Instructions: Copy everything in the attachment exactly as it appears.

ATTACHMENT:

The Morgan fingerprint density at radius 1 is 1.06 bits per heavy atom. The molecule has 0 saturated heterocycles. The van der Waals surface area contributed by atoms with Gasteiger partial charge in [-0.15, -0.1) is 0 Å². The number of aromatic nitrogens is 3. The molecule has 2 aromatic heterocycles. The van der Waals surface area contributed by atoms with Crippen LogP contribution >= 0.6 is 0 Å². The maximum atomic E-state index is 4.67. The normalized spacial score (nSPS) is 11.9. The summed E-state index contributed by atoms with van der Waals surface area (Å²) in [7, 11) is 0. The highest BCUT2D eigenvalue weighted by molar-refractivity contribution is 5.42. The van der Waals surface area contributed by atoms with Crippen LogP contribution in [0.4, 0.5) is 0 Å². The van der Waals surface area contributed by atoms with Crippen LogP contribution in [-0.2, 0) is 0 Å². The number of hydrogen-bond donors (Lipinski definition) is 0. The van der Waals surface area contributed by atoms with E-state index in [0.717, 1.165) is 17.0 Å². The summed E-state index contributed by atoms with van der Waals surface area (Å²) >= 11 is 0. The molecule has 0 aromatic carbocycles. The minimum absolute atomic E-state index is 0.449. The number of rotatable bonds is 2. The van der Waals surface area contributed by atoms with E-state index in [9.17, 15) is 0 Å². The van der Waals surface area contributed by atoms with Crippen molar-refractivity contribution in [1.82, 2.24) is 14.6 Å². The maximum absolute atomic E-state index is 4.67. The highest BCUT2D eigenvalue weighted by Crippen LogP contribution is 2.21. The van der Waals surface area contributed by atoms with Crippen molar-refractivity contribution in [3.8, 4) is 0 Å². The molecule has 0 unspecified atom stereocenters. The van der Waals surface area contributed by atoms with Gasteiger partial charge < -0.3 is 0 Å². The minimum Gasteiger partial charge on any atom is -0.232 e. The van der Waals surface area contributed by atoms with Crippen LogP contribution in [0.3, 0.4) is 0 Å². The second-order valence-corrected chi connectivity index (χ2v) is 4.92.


The Morgan fingerprint density at radius 1 is 1.06 bits per heavy atom. The molecule has 0 saturated heterocycles. The van der Waals surface area contributed by atoms with Gasteiger partial charge in [-0.15, -0.1) is 0 Å². The number of aromatic nitrogens is 3. The molecule has 2 aromatic heterocycles. The van der Waals surface area contributed by atoms with Crippen LogP contribution >= 0.6 is 0 Å². The maximum atomic E-state index is 4.67. The normalized spacial score (nSPS) is 11.9. The summed E-state index contributed by atoms with van der Waals surface area (Å²) in [7, 11) is 0. The highest BCUT2D eigenvalue weighted by molar-refractivity contribution is 5.42. The van der Waals surface area contributed by atoms with Crippen LogP contribution in [0.4, 0.5) is 0 Å². The van der Waals surface area contributed by atoms with Crippen LogP contribution in [-0.2, 0) is 0 Å². The number of hydrogen-bond donors (Lipinski definition) is 0. The van der Waals surface area contributed by atoms with E-state index in [0.717, 1.165) is 17.0 Å². The summed E-state index contributed by atoms with van der Waals surface area (Å²) >= 11 is 0. The molecule has 0 aromatic carbocycles. The minimum absolute atomic E-state index is 0.449. The number of rotatable bonds is 2. The van der Waals surface area contributed by atoms with E-state index in [9.17, 15) is 0 Å². The van der Waals surface area contributed by atoms with Crippen molar-refractivity contribution in [1.82, 2.24) is 14.6 Å². The maximum absolute atomic E-state index is 4.67. The highest BCUT2D eigenvalue weighted by Crippen LogP contribution is 2.21. The van der Waals surface area contributed by atoms with Crippen molar-refractivity contribution in [3.8, 4) is 0 Å². The molecule has 0 unspecified atom stereocenters. The van der Waals surface area contributed by atoms with Gasteiger partial charge < -0.3 is 0 Å². The minimum Gasteiger partial charge on any atom is -0.232 e. The van der Waals surface area contributed by atoms with Crippen LogP contribution in [0.3, 0.4) is 0 Å². The second-order valence-corrected chi connectivity index (χ2v) is 4.92.